GSM Association (GSMA) director general Anne Bouverot said it is vital the European Commission (EC) allows EU member states to utilise UHF band frequencies for both mobile broadband and broadcast functions.
Bouverot called on the EC to back a "co-primary mobile broadcasting allocation in the UHF band" at the forthcoming ITU World Radiocommunication Conference in November (WRC-15). Such a move would enable individual member states to use UHF spectrum for mobile broadband and broadcast functions, and to react to growing demand for mobile internet access by allocating additional spectrum to the networks as required.
"The UHF band is a critical frequency range in the bid to provide consumers with good value, high-quality mobile broadband in urban and rural areas," Bouverot commented in a statement reacting to the publication of an EC report that recommended re-allocating the 700 MHz band for wireless broadband.
"Ensuring networks can meet the increased demand for mobile broadband services requires policymakers to balance the spectrum requirements of multiple industries," Bouverot continued, adding that giving member states the flexibility to allocate the frequencies to match demand "will protect consumer interests by empowering people in Europe to choose how they want to access content."
The GSMA director general was responding to recommendations made by Pascal Lamy, chairman of an EC High Level Group formed to discuss the future of UHF spectrum. In a report published earlier this week, Lamy said the 700 MHz band that is currently used for terrestrial TV broadcasts should be re-allocated to the wireless industry, and that broadcasts should continue in the 470-694 MHz band until 2030.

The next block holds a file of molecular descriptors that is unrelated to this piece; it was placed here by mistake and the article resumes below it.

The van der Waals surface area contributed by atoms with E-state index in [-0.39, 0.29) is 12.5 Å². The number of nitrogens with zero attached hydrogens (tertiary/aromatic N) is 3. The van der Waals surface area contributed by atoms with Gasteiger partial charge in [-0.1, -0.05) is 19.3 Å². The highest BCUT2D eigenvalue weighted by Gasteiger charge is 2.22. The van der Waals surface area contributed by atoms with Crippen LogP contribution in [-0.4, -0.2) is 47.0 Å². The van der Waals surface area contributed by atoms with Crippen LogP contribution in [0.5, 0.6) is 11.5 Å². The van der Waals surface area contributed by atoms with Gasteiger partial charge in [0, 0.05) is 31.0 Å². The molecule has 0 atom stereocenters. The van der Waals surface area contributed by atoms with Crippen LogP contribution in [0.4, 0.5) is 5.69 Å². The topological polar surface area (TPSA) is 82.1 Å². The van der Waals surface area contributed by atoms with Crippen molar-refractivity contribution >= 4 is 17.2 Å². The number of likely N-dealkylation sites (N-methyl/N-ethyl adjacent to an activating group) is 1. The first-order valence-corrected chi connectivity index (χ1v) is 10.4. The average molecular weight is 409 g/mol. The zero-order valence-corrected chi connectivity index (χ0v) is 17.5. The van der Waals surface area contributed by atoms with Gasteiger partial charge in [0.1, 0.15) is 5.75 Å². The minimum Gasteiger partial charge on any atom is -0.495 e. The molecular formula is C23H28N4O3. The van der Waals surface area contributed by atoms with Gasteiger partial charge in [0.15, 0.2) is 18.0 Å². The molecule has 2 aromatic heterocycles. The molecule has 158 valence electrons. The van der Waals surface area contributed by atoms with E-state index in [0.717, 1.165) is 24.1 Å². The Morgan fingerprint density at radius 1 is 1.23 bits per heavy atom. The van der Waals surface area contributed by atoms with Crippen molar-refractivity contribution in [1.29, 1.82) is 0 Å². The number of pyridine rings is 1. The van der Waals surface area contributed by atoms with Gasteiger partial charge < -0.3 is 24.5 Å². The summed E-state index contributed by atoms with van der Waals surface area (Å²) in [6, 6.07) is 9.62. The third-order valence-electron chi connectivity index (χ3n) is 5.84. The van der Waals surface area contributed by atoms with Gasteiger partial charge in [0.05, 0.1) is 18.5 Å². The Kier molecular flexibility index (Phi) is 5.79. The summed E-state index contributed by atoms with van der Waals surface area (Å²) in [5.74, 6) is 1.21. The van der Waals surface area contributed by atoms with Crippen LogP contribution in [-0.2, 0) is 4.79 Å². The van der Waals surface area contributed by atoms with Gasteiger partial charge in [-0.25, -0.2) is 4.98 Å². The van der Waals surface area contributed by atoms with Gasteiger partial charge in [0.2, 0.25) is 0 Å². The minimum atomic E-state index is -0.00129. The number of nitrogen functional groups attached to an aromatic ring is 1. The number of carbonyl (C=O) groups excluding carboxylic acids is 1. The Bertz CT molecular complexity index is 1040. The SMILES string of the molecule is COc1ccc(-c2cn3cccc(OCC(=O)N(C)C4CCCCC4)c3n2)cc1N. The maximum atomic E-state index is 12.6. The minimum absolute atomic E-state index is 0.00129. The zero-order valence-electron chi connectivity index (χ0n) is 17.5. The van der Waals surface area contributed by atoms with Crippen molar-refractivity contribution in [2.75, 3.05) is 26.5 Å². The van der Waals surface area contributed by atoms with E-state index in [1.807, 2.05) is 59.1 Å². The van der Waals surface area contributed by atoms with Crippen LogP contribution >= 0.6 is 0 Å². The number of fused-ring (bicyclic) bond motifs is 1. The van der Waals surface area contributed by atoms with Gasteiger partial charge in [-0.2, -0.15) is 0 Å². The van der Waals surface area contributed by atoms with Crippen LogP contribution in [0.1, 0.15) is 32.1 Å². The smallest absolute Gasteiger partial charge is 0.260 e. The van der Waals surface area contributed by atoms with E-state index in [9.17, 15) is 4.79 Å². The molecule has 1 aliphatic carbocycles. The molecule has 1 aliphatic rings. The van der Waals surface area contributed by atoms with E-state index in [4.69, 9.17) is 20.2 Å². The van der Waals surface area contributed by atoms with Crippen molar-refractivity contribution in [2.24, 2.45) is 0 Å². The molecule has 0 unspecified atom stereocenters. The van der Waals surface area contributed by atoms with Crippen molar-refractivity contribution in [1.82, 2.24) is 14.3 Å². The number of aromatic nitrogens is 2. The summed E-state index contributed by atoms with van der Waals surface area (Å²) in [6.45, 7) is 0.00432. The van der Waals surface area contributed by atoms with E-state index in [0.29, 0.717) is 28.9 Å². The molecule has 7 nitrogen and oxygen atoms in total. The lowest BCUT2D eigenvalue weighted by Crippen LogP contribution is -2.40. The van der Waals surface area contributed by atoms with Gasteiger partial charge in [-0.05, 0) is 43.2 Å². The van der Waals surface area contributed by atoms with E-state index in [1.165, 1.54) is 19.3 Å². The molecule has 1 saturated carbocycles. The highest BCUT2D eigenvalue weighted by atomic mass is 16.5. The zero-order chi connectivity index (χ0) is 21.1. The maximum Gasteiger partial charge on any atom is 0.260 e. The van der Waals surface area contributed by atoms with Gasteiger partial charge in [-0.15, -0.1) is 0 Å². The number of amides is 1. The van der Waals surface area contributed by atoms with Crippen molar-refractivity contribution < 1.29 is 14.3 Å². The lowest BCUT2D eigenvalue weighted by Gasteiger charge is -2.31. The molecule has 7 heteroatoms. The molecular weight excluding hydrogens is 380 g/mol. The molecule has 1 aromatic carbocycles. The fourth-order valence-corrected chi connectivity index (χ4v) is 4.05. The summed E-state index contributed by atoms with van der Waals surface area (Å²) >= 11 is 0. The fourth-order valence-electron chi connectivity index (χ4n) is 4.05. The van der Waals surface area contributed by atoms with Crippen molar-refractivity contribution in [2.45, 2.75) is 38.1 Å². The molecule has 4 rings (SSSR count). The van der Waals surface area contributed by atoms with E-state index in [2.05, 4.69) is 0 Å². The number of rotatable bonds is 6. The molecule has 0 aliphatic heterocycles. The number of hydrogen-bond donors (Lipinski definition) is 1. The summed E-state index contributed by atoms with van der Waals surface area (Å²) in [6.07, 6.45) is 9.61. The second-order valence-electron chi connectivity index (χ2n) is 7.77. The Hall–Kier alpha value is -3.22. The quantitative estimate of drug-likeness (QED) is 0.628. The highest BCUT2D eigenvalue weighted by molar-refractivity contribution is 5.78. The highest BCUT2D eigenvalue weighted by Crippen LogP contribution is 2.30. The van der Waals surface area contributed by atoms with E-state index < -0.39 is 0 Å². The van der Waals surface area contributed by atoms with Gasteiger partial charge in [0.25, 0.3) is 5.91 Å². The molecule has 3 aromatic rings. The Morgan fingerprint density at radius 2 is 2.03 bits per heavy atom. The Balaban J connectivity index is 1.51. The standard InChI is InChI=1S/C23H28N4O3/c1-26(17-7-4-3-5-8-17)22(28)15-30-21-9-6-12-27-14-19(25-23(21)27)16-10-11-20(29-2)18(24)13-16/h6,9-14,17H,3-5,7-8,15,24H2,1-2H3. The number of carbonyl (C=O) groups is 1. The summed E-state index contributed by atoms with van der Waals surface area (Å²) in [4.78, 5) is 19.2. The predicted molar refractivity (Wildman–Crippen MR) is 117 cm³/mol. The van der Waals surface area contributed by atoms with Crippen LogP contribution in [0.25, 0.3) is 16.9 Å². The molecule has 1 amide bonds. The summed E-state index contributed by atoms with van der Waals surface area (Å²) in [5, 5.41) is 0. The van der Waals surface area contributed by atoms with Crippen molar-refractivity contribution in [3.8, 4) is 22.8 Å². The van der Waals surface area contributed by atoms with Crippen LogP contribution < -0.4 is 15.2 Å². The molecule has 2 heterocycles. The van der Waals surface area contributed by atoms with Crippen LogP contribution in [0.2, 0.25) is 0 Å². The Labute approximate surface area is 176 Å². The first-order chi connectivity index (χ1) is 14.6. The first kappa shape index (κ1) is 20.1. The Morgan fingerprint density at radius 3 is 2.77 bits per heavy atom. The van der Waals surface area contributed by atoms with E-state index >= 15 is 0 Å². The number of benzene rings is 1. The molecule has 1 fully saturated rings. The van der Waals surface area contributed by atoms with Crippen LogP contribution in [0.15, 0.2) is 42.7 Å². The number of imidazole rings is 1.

Bouverot said backing the GSMA's plan to allocate UHF spectrum to mobile operators and broadcasters would bring the EC a step closer to achieving the goals of its Digital Agenda, while also offering "long-term guarantees for the future of digital terrestrial TV in European countries that rely on terrestrial broadcast services, ensuring a robust future for both industries."
The GSMA also called on the EC to support member states' requests for the release of the 700 MHz band within the next five years, or sooner in markets including France, Germany, Sweden and Finland that already have the capacity to release the spectrum for mobile networks.
A review of sub-700 MHz frequencies should also be scheduled to take place between the WRC-15 and WRC-19 events, the GSMA said.
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